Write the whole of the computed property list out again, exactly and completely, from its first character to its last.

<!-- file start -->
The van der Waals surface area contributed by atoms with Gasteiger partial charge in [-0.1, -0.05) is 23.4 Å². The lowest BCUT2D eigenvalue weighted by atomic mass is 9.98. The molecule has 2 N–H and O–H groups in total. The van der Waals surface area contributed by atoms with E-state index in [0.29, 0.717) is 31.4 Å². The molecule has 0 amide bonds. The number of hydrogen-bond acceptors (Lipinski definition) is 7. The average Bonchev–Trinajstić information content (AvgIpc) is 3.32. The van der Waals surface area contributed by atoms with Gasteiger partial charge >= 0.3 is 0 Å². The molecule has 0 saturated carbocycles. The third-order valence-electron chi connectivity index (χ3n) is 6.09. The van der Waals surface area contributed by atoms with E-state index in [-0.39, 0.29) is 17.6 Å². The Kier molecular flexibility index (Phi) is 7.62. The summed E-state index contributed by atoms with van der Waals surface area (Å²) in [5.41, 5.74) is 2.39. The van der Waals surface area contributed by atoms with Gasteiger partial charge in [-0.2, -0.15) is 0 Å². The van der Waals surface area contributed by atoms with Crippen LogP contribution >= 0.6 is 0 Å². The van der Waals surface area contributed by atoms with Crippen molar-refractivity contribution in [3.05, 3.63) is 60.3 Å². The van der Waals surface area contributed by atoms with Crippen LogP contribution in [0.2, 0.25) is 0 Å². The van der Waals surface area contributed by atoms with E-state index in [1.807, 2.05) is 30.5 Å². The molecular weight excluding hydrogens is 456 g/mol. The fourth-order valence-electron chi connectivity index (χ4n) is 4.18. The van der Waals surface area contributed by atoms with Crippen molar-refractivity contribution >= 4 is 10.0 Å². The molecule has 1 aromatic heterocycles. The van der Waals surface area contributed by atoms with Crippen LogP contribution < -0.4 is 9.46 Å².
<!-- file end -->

The van der Waals surface area contributed by atoms with Gasteiger partial charge in [-0.1, -0.05) is 23.4 Å². The lowest BCUT2D eigenvalue weighted by atomic mass is 9.98. The molecule has 2 N–H and O–H groups in total. The van der Waals surface area contributed by atoms with E-state index in [0.29, 0.717) is 31.4 Å². The molecule has 0 amide bonds. The number of hydrogen-bond acceptors (Lipinski definition) is 7. The average Bonchev–Trinajstić information content (AvgIpc) is 3.32. The van der Waals surface area contributed by atoms with Gasteiger partial charge >= 0.3 is 0 Å². The molecule has 0 saturated carbocycles. The third-order valence-electron chi connectivity index (χ3n) is 6.09. The van der Waals surface area contributed by atoms with E-state index in [-0.39, 0.29) is 17.6 Å². The Kier molecular flexibility index (Phi) is 7.62. The summed E-state index contributed by atoms with van der Waals surface area (Å²) in [5.41, 5.74) is 2.39. The van der Waals surface area contributed by atoms with Gasteiger partial charge in [-0.2, -0.15) is 0 Å². The van der Waals surface area contributed by atoms with Crippen LogP contribution >= 0.6 is 0 Å². The van der Waals surface area contributed by atoms with Crippen molar-refractivity contribution in [3.05, 3.63) is 60.3 Å². The van der Waals surface area contributed by atoms with Crippen LogP contribution in [0.2, 0.25) is 0 Å². The van der Waals surface area contributed by atoms with E-state index in [1.807, 2.05) is 30.5 Å². The molecular weight excluding hydrogens is 456 g/mol. The fourth-order valence-electron chi connectivity index (χ4n) is 4.18. The van der Waals surface area contributed by atoms with Crippen molar-refractivity contribution >= 4 is 10.0 Å². The molecule has 1 aromatic heterocycles. The van der Waals surface area contributed by atoms with Crippen LogP contribution < -0.4 is 9.46 Å².